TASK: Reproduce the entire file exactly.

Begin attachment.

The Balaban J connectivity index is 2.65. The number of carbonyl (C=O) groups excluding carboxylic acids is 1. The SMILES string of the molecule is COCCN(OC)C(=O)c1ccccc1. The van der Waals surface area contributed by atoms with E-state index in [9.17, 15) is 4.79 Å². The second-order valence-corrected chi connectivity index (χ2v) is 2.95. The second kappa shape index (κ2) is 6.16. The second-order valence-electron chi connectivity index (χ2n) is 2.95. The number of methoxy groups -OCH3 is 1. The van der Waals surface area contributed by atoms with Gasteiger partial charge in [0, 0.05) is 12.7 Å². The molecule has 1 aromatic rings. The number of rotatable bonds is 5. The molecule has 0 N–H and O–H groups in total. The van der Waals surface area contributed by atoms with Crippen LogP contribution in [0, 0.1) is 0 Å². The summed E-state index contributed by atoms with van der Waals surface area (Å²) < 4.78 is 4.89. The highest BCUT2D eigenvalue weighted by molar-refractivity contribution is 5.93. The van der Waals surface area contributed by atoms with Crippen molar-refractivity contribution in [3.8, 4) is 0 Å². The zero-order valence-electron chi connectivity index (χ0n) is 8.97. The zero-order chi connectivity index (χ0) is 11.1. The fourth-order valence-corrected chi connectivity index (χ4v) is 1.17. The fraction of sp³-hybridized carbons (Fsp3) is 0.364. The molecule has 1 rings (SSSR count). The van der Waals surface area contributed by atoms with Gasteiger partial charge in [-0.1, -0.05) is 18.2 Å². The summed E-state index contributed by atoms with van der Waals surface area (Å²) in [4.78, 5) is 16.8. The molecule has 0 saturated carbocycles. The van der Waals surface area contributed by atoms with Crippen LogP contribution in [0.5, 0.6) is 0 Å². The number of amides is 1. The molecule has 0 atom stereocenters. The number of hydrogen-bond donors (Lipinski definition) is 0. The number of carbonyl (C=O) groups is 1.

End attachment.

The Balaban J connectivity index is 2.65. The number of carbonyl (C=O) groups excluding carboxylic acids is 1. The SMILES string of the molecule is COCCN(OC)C(=O)c1ccccc1. The van der Waals surface area contributed by atoms with E-state index in [9.17, 15) is 4.79 Å². The second-order valence-corrected chi connectivity index (χ2v) is 2.95. The second kappa shape index (κ2) is 6.16. The second-order valence-electron chi connectivity index (χ2n) is 2.95. The number of methoxy groups -OCH3 is 1. The van der Waals surface area contributed by atoms with Gasteiger partial charge in [0, 0.05) is 12.7 Å². The molecule has 1 aromatic rings. The number of rotatable bonds is 5. The molecule has 0 N–H and O–H groups in total. The van der Waals surface area contributed by atoms with Crippen LogP contribution in [0, 0.1) is 0 Å². The summed E-state index contributed by atoms with van der Waals surface area (Å²) < 4.78 is 4.89. The highest BCUT2D eigenvalue weighted by molar-refractivity contribution is 5.93. The van der Waals surface area contributed by atoms with Crippen molar-refractivity contribution in [3.8, 4) is 0 Å². The zero-order valence-electron chi connectivity index (χ0n) is 8.97. The zero-order chi connectivity index (χ0) is 11.1. The fourth-order valence-corrected chi connectivity index (χ4v) is 1.17. The fraction of sp³-hybridized carbons (Fsp3) is 0.364. The molecule has 1 rings (SSSR count). The van der Waals surface area contributed by atoms with Gasteiger partial charge in [-0.1, -0.05) is 18.2 Å². The summed E-state index contributed by atoms with van der Waals surface area (Å²) in [4.78, 5) is 16.8. The molecule has 0 saturated carbocycles. The van der Waals surface area contributed by atoms with Crippen LogP contribution in [0.5, 0.6) is 0 Å². The number of amides is 1. The molecule has 0 atom stereocenters. The number of hydrogen-bond donors (Lipinski definition) is 0. The number of carbonyl (C=O) groups is 1.